The Donald Danforth Plant Science Center is partnering with Wells Fargo and the National Renewable Energy Laboratory to participate in the Wells Fargo Innovation Incubator, IN2. The first ag cohort of companies will collaborate with our Principal Investigators to test their technologies. We will be sharing the stories behind these companies in a blog series throughout the summer.
Sunlight is the energy source that powers most life on earth. Through photosynthesis, organisms called photoautotrophs capture and convert light energy into chemical energy. Photoautotrophs include plants, green algae, and cyanobacteria. Most photoautotrophs are well adapted for using specific parts of the sunlight spectrum to grow, while forgoing other parts of the spectrum including ultraviolet and green wavelengths. But what if sunlight could be transformed into forms of light that plants could use more efficiently? SolGro is testing an answer to that question, with the hopes of commercializing a technology to accomplish such an improvement.
SolGro’s team aims to make controlled environment farming more efficient, giving growers the power to use fewer resources to grow more and better plants. They are commercializing embedded nano-materials into glazing for grow houses that converts more of the natural sunlight received by plants into usable forms, improving photosynthesis efficiency and increasing plant growth. This technology has the potential to help farmers decrease harvest time, increase crop yields, and improve the overall quality of their produce.
Tyler Sickels, SolGro’s founder, comes from an entrepreneurial family. He helped his father launch multiple automation technology startups for the oil and gas industry. Through the technology transfer office at the University of Texas, Arlington, Tyler met professor Wei Chen and postdoctoral fellow Sunil Sahi and invited Sunil to join the founding team at SolGro. Tyler, SolGro’s CEO and serial entrepreneur has experience taking a lab scale technology, designing business processes, and building a team to bring the technology to market. Sunil is a material scientist/chemist who spearheads technology transfer and implementation. Together, the team sees a huge potential to impact plant growth and food production around the world.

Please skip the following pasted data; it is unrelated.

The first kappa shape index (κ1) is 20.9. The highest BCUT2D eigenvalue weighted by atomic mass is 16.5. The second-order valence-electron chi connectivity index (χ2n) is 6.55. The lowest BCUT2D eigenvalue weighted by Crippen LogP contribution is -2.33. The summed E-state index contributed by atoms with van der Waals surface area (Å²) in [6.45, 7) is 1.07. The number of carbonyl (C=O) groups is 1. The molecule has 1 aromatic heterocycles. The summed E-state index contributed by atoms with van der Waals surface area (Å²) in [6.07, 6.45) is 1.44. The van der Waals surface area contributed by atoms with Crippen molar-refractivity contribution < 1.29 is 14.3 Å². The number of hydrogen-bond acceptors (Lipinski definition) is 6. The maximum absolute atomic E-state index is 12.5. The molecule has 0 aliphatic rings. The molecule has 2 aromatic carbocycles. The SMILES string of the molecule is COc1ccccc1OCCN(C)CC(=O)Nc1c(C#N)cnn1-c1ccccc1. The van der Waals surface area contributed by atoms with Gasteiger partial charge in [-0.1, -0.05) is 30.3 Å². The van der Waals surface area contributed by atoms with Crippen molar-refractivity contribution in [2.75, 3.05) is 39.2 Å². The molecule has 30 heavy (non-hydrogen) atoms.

While the essential idea of SolGro’s technology is proven, customers and investors want to know if converting light into wavelengths that plants like best will actually make them grow more efficiently, how much of an improvement can they expect, and if SolGro’s innovation will come at a cost which improves their profits and returns on investment. SolGro will fast-track the process of validating their technology in research at the Danforth Center by making use of fast-growing unicellular algae. These aquatic organisms employ the same photosynthetic machinery as land plants to power their growth. With algae, however, answers to these questions can be obtained within days rather than weeks, and the algae testing will generate reliable quantitative data that will provide a benchmark for success with the SolGro light conversion technology. Promising product formulations from SolGro will be tested with algae for initial validation before further testing in one of several commercially important crops whose growers are that are good customer candidates for SolGro’s technology. Quantification of the impact of SolGro products on land plant and algae growth will give SolGro more convincing details about their materials to share with potential customers and investors.
Danforth Center Principal Investigators Ru Zhang and Jim Umen will be leading the research project to validate SolGro’s technology. Ru and Jim have expertise in algal biology and the genes that control photosynthesis. They both utilize single-celled algae as a model for understanding photosynthesis and plant growth, and in addition, Ru has expertise to investigate photosynthesis in land plants. Furthermore, Ru has a long-time interest in indoor farming, while Jim’s interest is in using algae in renewable fuel production systems.
SolGro’s success will enable farmers to use controlled environments more efficiently to produce nutritious food in greater quantities while using more available sunlight and reducing dependency on energy-consuming artificial lighting. As the global population grows and available resources grow scarcer, a technology like SolGro’s has the potential to make a huge impact on the future of plant science, agriculture, and the environment.